01. Reproduction in Organisms

01. Reproduction in Organisms

Chapter-1: Reproduction in Organisms

Main Points To Cover:
Reproduction, a characteristic feature of all organisms for continuation of species; modes of reproduction – asexual and sexual reproduction; asexual reproduction – binary fission, sporulation, budding, gemmule formation, fragmentation; vegetative propagation in plants.

Asexual reproduction

  • The life span of an organism refers to the period for which it remains alive.
  • Reproduction refers to the process by which each organism ensures that the species continues to exist.
  • Reproduction may be described as the process by which organisms give rise to young ones, who in turn, become mature and produce their own young.
  • The process of reproduction occurs in two ways:
    • Asexual: A single organism is involved in reproduction.
    • Sexual: Two organisms (female and male) are involved in reproduction.

Asexual reproduction:

  • One parent is involved, which gives rise to its offspring.
  • These offspring are identical to each other as well as to their parent. Thus, they are said to be clones of each other.
  • This process is observed in (unicellular organisms) Protistans and Monerans.
  • The manner of reproduction is cell division.

Means of asexual reproduction:

  • Binary fission: Seen in Amoeba and Paramecium, this process involves a parent cell dividing in half, and then each half growing into an adult.
  • Budding: Seen in yeast, this process involves buds developing from a parent cell (unequal in size to the parent), which then separate and become a mature adult.
  • Formation of specialized structures:
    • Conidia: Seen in Penicillium
    • Gemmules: Seen in sponges
    • Buds: Seen in Hydra
    • Zoospores: Seen in Algae, these appear in the form of motile, microscopic spores.
  • Vegetative propagation: Seen in plants, this process involves different parts of a plant developing into new plants.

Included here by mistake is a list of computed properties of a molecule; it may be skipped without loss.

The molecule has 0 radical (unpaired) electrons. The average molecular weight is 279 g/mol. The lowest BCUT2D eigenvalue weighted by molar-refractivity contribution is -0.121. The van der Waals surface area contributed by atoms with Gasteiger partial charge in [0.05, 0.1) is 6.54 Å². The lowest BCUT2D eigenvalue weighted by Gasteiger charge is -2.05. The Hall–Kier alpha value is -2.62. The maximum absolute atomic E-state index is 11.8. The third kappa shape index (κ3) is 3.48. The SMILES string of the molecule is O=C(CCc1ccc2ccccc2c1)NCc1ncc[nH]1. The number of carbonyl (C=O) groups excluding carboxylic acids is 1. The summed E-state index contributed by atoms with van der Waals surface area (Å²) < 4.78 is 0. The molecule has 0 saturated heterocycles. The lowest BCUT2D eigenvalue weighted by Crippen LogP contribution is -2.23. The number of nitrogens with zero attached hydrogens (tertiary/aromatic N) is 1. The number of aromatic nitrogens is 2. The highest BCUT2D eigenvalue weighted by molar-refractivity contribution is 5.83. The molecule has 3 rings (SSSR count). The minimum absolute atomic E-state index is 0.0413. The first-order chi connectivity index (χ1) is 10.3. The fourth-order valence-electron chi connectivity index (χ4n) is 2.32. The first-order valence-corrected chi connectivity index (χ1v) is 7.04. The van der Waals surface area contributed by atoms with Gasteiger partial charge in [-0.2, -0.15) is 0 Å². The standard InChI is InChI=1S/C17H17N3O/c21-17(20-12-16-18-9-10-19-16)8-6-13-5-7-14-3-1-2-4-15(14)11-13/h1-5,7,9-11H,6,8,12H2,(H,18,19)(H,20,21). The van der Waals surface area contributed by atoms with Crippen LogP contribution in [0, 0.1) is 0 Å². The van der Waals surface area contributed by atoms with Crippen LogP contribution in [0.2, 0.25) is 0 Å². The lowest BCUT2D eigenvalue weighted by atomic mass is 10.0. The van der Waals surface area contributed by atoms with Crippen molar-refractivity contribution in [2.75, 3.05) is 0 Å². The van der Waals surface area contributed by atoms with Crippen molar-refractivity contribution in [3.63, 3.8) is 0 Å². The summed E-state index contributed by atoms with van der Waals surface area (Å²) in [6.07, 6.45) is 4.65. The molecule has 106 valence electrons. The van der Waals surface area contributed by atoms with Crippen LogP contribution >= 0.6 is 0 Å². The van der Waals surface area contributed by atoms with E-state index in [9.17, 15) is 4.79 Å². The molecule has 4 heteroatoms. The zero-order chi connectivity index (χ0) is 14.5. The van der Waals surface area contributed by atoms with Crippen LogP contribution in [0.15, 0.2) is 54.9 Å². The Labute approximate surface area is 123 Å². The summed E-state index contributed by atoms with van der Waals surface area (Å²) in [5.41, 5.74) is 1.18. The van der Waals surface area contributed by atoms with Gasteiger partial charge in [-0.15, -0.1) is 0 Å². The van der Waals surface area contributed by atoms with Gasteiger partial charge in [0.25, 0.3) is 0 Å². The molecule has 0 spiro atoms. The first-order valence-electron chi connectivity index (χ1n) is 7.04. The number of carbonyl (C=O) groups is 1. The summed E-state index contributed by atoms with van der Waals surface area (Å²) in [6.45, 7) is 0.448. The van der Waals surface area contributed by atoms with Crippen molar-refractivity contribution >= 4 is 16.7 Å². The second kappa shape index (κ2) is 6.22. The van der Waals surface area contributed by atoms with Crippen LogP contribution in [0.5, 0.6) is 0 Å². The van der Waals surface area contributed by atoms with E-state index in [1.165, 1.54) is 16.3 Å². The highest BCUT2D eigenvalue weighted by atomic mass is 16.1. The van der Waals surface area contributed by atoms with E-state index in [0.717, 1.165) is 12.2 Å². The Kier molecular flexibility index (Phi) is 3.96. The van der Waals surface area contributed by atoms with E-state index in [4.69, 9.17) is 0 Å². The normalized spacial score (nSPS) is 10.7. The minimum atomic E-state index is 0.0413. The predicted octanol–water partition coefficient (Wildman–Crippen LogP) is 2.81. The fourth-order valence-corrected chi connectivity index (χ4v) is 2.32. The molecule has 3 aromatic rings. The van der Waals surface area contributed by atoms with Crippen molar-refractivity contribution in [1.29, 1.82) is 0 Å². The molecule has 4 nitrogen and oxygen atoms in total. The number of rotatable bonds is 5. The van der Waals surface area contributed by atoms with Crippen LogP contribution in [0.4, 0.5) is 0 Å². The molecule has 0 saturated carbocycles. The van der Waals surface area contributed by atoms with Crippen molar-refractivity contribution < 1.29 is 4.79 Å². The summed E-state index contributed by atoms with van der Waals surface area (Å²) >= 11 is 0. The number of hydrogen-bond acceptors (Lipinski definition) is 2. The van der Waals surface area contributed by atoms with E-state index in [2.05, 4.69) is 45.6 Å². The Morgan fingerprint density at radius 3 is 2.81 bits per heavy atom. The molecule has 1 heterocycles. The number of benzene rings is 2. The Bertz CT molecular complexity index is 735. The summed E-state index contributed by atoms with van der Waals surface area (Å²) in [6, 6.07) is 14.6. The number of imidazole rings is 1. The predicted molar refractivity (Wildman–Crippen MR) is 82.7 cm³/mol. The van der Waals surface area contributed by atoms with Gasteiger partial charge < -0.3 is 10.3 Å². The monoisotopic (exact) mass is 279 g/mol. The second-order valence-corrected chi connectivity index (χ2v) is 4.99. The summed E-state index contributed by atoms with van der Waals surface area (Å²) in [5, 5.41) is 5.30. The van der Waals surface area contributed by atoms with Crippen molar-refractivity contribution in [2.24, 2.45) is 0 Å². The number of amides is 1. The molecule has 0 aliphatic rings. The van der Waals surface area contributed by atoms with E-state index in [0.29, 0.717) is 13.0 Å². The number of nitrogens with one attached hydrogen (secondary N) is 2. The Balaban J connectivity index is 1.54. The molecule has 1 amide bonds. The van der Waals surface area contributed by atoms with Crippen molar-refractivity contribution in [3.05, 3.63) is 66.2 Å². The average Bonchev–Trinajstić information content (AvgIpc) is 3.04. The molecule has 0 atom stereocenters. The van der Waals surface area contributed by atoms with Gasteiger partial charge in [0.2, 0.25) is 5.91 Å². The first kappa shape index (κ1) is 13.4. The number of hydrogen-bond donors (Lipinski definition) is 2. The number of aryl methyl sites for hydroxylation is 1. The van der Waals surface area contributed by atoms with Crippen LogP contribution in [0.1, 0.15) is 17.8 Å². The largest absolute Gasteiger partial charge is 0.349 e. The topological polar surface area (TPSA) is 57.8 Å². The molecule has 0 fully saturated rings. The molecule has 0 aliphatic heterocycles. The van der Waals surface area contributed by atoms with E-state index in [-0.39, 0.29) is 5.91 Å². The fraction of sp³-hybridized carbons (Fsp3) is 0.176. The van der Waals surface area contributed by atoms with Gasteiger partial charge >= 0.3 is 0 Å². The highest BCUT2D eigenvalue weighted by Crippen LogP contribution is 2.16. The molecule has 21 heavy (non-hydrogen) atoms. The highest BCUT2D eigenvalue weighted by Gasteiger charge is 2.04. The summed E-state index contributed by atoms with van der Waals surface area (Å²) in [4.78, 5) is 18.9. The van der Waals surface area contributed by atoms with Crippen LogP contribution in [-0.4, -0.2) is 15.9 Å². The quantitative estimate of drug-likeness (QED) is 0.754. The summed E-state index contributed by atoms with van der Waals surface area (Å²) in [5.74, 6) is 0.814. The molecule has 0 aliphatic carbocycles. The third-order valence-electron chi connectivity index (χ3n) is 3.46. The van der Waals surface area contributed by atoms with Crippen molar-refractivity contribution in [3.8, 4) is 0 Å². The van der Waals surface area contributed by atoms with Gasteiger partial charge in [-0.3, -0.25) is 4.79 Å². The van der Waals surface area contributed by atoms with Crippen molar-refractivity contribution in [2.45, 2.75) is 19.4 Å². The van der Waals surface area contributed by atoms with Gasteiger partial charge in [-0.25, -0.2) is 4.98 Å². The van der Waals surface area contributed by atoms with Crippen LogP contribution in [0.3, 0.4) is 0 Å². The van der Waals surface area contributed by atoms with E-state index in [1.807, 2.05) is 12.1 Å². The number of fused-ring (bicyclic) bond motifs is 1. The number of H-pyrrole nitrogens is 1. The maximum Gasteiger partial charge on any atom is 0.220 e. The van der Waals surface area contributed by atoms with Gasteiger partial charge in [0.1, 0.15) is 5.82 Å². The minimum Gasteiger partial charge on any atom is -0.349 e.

• Runner: Seen in Gladiolus
    • Rhizome: Seen in ginger
    • Sucker:
    • Tuber: Seen in potato
    • Offset:
    • Bulb: Seen in onion

Sexual reproduction: Pre-fertilization Events

  • In sexual reproduction, male or female gametes are formed, either in the same organism or in different organisms. These gametes join to form a zygote, from which a new organism develops.
  • The new organisms are not identical to the parent organisms or to each other. Thus, sexual reproduction ensures diversity.
  • Such organisms go through two phases:
    • Juvenile phase: A non-reproductive phase where growth takes place
    • Vegetative/reproductive phase
  • Non-primate mammals, such as tigers, cows, rats, sheep, and dogs undergo a cyclic change in the functions of the ovaries and the oviduct. This change is known as the oestrus cycle. Primates, such as apes, monkeys, and humans, also undergo such a cycle, which is called the menstrual cycle.
  • Continuous breeders are mammals which can reproduce throughout the reproductive phase of their life. Seasonal breeders are mammals which can reproduce only in favorable seasons.


Events in Sexual Reproduction

Certain events, called pre-fertilization events, fertilization, and post-fertilization events, are exhibited by sexually reproducing organisms.

Pre-fertilization Events: These events take place before the gametes fuse and consist of gametogenesis and gamete transfer.


  • Male and female gametes are formed through the process of gametogenesis.
  • These gametes are haploid.
  • In organisms like Algae, the gametes are similar (isogametes or homogametes) and cannot differentiated into male gametes or female gametes.
  • In other organisms, the gametes are different (heterogametes) from each other, morphologically and physiologically. They can be classified as antherozoid or sperm (male) and egg or ovum (female).
  • Organisms in which both sexes exist in the same being are called homothallic or monoecious organisms, whereas organisms in which each sex exists in separate beings are called heterothallic or dioecious organisms.